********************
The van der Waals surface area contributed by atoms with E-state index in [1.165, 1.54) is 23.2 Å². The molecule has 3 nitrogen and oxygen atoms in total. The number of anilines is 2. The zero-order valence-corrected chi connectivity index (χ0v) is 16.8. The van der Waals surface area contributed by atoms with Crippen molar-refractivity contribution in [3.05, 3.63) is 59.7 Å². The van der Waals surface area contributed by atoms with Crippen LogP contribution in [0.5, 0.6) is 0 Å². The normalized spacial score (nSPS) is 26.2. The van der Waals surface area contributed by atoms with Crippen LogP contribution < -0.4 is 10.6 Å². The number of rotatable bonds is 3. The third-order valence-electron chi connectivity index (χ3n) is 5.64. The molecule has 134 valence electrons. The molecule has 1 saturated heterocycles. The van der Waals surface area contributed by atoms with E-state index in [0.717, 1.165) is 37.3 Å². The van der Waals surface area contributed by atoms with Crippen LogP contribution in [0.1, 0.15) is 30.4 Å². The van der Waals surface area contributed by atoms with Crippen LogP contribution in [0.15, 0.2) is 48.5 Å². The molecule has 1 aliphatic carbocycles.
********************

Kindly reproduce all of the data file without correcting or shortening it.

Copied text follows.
The van der Waals surface area contributed by atoms with E-state index in [1.165, 1.54) is 23.2 Å². The molecule has 3 nitrogen and oxygen atoms in total. The number of anilines is 2. The zero-order valence-corrected chi connectivity index (χ0v) is 16.8. The van der Waals surface area contributed by atoms with Crippen molar-refractivity contribution in [3.05, 3.63) is 59.7 Å². The van der Waals surface area contributed by atoms with Crippen LogP contribution in [0.5, 0.6) is 0 Å². The normalized spacial score (nSPS) is 26.2. The van der Waals surface area contributed by atoms with Crippen LogP contribution < -0.4 is 10.6 Å². The number of rotatable bonds is 3. The third-order valence-electron chi connectivity index (χ3n) is 5.64. The molecule has 134 valence electrons. The molecule has 1 saturated heterocycles. The van der Waals surface area contributed by atoms with E-state index in [0.717, 1.165) is 37.3 Å². The van der Waals surface area contributed by atoms with Crippen LogP contribution in [0.1, 0.15) is 30.4 Å². The van der Waals surface area contributed by atoms with Crippen LogP contribution in [0.15, 0.2) is 48.5 Å². The molecule has 1 aliphatic carbocycles.